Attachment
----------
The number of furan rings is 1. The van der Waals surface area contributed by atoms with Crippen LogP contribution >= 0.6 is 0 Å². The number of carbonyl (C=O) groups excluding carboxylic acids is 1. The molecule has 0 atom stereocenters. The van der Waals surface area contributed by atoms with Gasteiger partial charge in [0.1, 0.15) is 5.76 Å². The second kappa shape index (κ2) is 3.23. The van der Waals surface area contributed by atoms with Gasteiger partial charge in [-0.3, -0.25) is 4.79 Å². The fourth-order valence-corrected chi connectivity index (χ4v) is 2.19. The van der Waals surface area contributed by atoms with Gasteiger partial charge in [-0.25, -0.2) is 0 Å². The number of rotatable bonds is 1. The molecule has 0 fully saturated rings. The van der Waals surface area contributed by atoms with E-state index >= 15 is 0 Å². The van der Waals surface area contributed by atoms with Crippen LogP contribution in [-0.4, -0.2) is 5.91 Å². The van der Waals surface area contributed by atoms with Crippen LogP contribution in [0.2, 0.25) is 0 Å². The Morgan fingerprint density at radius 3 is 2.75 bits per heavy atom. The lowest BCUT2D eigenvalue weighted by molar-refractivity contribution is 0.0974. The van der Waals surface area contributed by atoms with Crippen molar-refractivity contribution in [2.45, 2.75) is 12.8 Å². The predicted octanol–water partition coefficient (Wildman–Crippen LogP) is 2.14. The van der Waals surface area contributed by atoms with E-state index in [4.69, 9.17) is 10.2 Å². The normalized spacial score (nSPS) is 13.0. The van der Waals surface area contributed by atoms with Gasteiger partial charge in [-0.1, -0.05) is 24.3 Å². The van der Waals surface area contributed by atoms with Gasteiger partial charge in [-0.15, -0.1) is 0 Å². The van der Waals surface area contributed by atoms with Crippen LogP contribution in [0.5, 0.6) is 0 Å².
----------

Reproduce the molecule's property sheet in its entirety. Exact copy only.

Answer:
The number of furan rings is 1. The van der Waals surface area contributed by atoms with Crippen LogP contribution >= 0.6 is 0 Å². The number of carbonyl (C=O) groups excluding carboxylic acids is 1. The molecule has 0 atom stereocenters. The van der Waals surface area contributed by atoms with Gasteiger partial charge in [0.1, 0.15) is 5.76 Å². The second kappa shape index (κ2) is 3.23. The van der Waals surface area contributed by atoms with Gasteiger partial charge in [-0.3, -0.25) is 4.79 Å². The fourth-order valence-corrected chi connectivity index (χ4v) is 2.19. The van der Waals surface area contributed by atoms with Gasteiger partial charge in [-0.25, -0.2) is 0 Å². The number of rotatable bonds is 1. The molecule has 0 fully saturated rings. The van der Waals surface area contributed by atoms with E-state index >= 15 is 0 Å². The van der Waals surface area contributed by atoms with Crippen LogP contribution in [-0.4, -0.2) is 5.91 Å². The van der Waals surface area contributed by atoms with Crippen LogP contribution in [0.2, 0.25) is 0 Å². The Morgan fingerprint density at radius 3 is 2.75 bits per heavy atom. The lowest BCUT2D eigenvalue weighted by molar-refractivity contribution is 0.0974. The van der Waals surface area contributed by atoms with Crippen molar-refractivity contribution in [2.45, 2.75) is 12.8 Å². The predicted octanol–water partition coefficient (Wildman–Crippen LogP) is 2.14. The van der Waals surface area contributed by atoms with E-state index in [4.69, 9.17) is 10.2 Å². The normalized spacial score (nSPS) is 13.0. The van der Waals surface area contributed by atoms with Gasteiger partial charge in [-0.1, -0.05) is 24.3 Å². The van der Waals surface area contributed by atoms with Gasteiger partial charge in [-0.15, -0.1) is 0 Å². The van der Waals surface area contributed by atoms with Crippen LogP contribution in [0.5, 0.6) is 0 Å².